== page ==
WASHINGTON (AP) — More than 3½ hours before the start of what many expect to be his last game at Nationals Park as a member of the Washington Nationals, Bryce Harper stood at his locker and let his eyes linger on that familiar white jersey with the curly red “W” on the front and his last name on the back.
Then Harper, who can become a free agent at season’s end, put on his full uniform, right down to the stirrups — the only player ready that far ahead of Washington’s 9-3 victory in its home finale against the Miami Marlins, which was stopped Wednesday after seven innings because of rain.
The storm arrived, naturally, as Harper stood in the on-deck circle while the last out of the seventh was recorded.
“I knew I wanted to get here and put the ‘uni’ on right away, and just cherish that moment, if it’s going to be the last time or not,” the outfielder said beforehand. “I can’t really stand here and say it’s going to be ‘farewell’ or anything like that, because nobody knows. Nobody knows what this offseason holds.”
Bryce Harper: “I wanted to be here, put the uni on right away and just cherish that moment if it’s going to be the last time or not.” pic.twitter.com/V2WSeBUeeq
He was greeted by fans’ signs, standing ovations and chants of “Let’s go, Harper!” for each at-bat while going 0 for 4 with a pair of strikeouts.
If this was, indeed, a “goodbye” to Harper, consider it also a “welcome” to someone the Nationals could count on to replace his outfield production, 21-year-old rookie Victor Robles. He delivered the first four-hit game of his nascent career, including a three-run homer and a two-run double, and stole a base, to boot.
The Nationals — 81-78 and, like the Marlins, missing the playoffs — close the season with a three-game series at Colorado.
“This is my home. This is my city,” said Harper, the only NL player with 100 RBIs, 100 runs and 100 walks in 2018. “Being able to come here — of course, I root for the Golden Knights and I root for Duke and I root for the Cowboys and things like that — but, I’m a Washington National.”
They drafted him No. 1 overall at age 17 in 2010, then called him up to the majors at 19. He was the NL Rookie of the Year in 2012, then a unanimous MVP selection in 2015.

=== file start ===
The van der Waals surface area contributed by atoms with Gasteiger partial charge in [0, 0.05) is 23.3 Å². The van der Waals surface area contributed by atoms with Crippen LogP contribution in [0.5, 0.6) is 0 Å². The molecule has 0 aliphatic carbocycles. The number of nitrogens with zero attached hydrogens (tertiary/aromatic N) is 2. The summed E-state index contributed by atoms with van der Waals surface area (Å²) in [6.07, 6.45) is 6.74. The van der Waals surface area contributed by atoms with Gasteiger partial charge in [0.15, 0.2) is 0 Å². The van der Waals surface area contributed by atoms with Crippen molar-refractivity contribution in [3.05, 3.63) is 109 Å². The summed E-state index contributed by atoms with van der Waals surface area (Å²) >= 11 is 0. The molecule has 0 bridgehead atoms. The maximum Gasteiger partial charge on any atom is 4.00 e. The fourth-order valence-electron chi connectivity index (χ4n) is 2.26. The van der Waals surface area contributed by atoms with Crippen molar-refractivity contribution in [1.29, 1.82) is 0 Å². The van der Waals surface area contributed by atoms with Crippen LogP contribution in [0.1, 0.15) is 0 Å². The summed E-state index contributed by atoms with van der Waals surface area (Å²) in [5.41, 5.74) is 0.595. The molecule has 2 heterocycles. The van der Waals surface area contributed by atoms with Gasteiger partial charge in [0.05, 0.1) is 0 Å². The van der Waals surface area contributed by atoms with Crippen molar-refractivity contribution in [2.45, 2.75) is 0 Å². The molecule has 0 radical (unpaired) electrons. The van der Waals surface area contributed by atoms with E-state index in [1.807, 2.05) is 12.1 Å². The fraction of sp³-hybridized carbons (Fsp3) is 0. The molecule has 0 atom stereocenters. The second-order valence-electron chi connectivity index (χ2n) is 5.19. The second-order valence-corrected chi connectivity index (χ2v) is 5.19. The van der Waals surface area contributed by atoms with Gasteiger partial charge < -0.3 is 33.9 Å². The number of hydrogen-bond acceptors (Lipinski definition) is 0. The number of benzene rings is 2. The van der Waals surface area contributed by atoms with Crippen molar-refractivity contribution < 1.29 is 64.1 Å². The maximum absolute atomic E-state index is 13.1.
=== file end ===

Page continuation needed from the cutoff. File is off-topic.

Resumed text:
A team that lost 100 games in a season twice before Harper came aboard won four NL East titles with the slugger (although never won a playoff series).
He sparked raucous celebrations at his home stadium when he won the Home Run Derby during All-Star weekend this July.
“It’s like I’m standing here like a 35-year old, but I’m only 25. So it’s the first time going through something like this, of course. I’ve never done it in my life — possibly playing my last game somewhere, anything like that, and it really means something to me,” Harper said.
Asked what it would take for him to return to Washington, Harper said: “I’ve got to know if I’m in” the team’s plans.
“Everybody knows what could possibly happen,” he added. “I could be out of here or I could be back.”
Needless to say, folks such as Nationals manager Dave Martinez and Harper’s teammates would prefer the latter.
“He’s got an unbelievable future ahead of him. Hopefully, it’s here with the Nationals. We all hope for that,” Martinez said. “What he’s meant for the city — if you take a look around the stadium and see how many number 34s kids wear and fans wear, that should tell you everything.”
First baseman Ryan Zimmerman thinks Harper would like to remain.
“If you talk to him about D.C. and this organization, how comfortable he feels here and what kind of team I think he feels we’re going to have, I don’t think it’s a matter of him wanting to stay. It’s about economics,” Zimmerman said. “He deserves to get every penny that he can get. Hopefully, it’s here. Who knows?”
As Harper wrapped up his lengthy and wistful pregame session with reporters, outfielder Adam Eaton shuffled into the clubhouse.
“Did we have a doubleheader today?” Eaton teased. “Hey, yo, you ready to go or what?”
Until it’s been determined, Harper’s 2019 destination will be the talk of baseball.
In his first start in the majors, Washington RHP Kyle McGowin left after walking the first two batters in the fifth inning. He gave up no runs and just one hit. Wander Suero (4-1) got the win with one inning of scoreless relief. Marlins starter Wei-Yin Chen (6-12) went four innings, allowing four earned runs and seven hits.
Nationals C Spencer Kieboom’s younger brother, Carter, was the club’s minor league player of the year, while LHP Ben Braymer and RHP Wil Crowe shared minor league pitcher of the year honors.
Marlins: RHP Corey Oswalt (3-3, 6.08) starts Friday’s series opener at the Mets.
Nationals: RHP Joe Ross (0-1, 4.09 ERA) pitches Friday at the Rockies.
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